The agents discovered the tunnel after encountering several people who had apparently just been smuggled into the California city, near the Otay Mesa port of entry, early Saturday, CBP said.
CPB said the group consisted of 23 Chinese and seven Mexican nationals.
“While subterranean tunnels are not a new occurrence along the California-Mexico border, they are more commonly utilized by transnational criminal organizations to smuggle narcotics. However, as this case demonstrates, law enforcement has also identified instances where such tunnels were used to facilitate human smuggling,” it said.
The San Diego Tunnel Task Force is investigating the tunnel in coordination with law enforcement in Mexico. “Preliminarily it appears this latest tunnel may be an extension of an incomplete tunnel previously discovered and seized by Mexican authorities,” CBP said.

Baja Travel Warning

A Gringo in Mexico’s 10 Travel Warnings for Baja California

Thinking of visiting Baja California? Check out our advisories before you go.
Poco Cielo Hotel & Restaurant, La Mision, Baja California, Mexico
The view from Poco Cielo’s restaurant patio. It’s a beautiful day!
Bajadock: Violent crime, car theft and burglaries have increased significantly in northern Baja, including Tijuana Rosarito and Ensenada.  No need to document sources, as any of the major newspapers here have regular articles.  But, your personal living, travel and recreational choices are yours.  “Los Angeles is more dangerous than Ensenada” bumper sticker quotes have no bearing on your personal safety and attitude, wherever you live on the planet. Make good choices and enjoy your adventures.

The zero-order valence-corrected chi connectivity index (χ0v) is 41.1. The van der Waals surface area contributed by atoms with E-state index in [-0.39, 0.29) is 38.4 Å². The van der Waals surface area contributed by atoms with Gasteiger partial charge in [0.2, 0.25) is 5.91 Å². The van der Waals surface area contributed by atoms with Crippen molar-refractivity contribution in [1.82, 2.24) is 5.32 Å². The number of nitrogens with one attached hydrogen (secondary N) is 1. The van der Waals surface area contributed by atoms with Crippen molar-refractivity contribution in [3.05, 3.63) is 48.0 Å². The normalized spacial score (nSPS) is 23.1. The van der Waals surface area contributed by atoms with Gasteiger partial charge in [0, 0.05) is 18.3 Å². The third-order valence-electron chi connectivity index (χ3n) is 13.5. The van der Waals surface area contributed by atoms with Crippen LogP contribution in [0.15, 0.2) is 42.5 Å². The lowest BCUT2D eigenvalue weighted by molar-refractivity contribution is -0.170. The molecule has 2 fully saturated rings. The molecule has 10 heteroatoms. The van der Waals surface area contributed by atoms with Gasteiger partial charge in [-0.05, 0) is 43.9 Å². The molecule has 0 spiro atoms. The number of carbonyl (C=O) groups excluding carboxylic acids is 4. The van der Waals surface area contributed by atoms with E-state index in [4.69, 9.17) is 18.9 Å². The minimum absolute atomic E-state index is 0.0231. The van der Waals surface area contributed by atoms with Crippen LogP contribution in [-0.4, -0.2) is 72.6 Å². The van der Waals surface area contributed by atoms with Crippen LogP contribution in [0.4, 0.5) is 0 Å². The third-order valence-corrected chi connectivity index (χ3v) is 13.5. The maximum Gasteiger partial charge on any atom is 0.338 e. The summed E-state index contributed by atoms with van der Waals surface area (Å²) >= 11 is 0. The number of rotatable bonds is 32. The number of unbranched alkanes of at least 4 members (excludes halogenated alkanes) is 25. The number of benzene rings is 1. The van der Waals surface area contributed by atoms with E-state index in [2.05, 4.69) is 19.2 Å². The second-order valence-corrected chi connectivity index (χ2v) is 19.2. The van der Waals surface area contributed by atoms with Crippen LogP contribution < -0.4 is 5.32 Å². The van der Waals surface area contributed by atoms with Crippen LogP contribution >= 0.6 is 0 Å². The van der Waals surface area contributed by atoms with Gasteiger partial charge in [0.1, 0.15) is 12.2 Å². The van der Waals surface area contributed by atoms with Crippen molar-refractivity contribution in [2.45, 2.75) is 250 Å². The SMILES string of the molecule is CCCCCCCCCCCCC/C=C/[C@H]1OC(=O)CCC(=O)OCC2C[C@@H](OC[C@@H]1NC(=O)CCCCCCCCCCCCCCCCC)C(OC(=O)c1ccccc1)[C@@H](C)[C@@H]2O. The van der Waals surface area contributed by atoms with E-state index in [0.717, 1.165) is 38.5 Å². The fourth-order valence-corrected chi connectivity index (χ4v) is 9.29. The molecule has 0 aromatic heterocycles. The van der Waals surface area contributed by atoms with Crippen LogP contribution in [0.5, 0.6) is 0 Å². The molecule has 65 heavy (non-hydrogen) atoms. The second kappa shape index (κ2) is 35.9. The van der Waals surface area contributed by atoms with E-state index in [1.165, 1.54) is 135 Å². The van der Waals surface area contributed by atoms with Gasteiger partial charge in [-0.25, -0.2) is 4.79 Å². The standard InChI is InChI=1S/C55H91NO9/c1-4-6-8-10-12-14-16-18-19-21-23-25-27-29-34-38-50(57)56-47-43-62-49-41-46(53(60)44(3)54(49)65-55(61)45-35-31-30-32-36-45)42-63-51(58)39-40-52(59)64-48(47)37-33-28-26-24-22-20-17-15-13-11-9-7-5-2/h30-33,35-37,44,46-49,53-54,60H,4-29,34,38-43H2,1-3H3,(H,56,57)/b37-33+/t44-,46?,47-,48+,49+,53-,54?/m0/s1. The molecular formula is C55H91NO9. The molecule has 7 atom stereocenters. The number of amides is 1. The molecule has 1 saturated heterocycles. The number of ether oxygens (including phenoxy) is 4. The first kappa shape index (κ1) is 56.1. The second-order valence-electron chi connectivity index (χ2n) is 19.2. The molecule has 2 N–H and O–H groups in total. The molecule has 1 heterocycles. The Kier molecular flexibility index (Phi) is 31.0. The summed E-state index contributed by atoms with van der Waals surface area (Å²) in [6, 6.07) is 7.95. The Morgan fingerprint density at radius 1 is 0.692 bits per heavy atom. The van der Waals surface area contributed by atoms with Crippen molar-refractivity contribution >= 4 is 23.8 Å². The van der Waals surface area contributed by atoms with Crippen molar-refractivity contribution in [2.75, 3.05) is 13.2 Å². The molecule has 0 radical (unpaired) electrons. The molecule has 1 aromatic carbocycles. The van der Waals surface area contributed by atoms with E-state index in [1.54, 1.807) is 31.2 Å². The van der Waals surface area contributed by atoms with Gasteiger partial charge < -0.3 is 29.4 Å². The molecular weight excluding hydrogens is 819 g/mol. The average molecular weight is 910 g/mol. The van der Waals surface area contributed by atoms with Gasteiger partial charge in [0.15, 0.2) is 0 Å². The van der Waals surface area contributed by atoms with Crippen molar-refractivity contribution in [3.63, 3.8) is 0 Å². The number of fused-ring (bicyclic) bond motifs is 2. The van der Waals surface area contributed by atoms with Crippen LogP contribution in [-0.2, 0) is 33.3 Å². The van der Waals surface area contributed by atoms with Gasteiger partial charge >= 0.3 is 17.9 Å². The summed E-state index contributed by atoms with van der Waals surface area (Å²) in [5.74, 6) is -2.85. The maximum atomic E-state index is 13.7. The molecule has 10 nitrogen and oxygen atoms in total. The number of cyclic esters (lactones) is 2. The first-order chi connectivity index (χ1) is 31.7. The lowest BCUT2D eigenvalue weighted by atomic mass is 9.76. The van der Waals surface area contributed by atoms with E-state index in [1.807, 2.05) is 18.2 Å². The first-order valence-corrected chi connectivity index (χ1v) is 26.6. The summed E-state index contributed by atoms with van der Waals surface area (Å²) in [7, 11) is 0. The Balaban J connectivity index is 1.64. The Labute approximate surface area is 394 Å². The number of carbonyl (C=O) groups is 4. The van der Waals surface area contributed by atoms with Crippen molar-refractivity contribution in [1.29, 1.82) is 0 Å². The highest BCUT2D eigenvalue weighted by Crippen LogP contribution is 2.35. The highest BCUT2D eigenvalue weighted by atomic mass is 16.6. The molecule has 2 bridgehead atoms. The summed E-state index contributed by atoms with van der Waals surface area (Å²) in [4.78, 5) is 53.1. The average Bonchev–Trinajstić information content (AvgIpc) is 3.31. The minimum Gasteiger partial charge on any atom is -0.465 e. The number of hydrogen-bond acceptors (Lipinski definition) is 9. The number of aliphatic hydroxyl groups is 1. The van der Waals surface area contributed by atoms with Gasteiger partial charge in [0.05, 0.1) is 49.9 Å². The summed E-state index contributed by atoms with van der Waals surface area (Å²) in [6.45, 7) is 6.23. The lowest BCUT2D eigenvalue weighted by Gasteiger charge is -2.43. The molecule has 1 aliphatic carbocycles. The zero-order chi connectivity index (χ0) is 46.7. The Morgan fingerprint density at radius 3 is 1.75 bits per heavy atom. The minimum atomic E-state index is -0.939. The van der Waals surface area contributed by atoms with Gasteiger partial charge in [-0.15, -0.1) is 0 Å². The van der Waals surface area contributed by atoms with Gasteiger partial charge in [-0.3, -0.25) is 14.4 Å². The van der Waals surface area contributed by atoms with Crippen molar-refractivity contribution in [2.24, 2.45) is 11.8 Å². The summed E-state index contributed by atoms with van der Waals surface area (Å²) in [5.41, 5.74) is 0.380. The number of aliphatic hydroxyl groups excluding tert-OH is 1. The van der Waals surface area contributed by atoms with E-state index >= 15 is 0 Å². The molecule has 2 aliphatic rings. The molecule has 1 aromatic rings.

However, travel is never without its detours and potentially life-changing experiences. To make sure you get the most out of your trip, here are El Gringo’s 10 travel warnings to keep in mind when visiting Baja California…

1. You will be exposed to new and interesting cultures.

From the indigenous Kumiai to migrant families from all over Mexico, visiting Baja California may expose you to new and interesting people, food and cultures.

Community Museum, Tecate, Baja California, Mexico

Basket and plate weaving from the indigenous Kumiai at the Community Museum in Tecate, Baja Calfornia.

2. You may develop a decreased tolerance for boring wines.

The Valle de Guadalupe supplies 90% of the vino consumed in Mexico. It’s also home to a burgeoning artisanal wine scene that is producing some imaginative and delicious blends.

Adobe Guadalupe, Valle de Guadalupe, Ensenada, Baja California, Mexico

Wine tasting at Adobe Guadalupe, Valle de Guadalupe, Baja California.

3. Street food.

El Gringo knows that street food in Baja California can be scary – scary good! From adobada(marinated pork) tacos and carne asada tortas in Tijuana to ceviche tostadas in Ensenada, there are many delicious and inexpensive options.

Tacos Don Esteban, Tijuana, Baja California, Mexico

Carne asada NY strip taco at Tacos Don Esteban, Tijuana, Baja California.

4. Tijuana has a graffiti problem.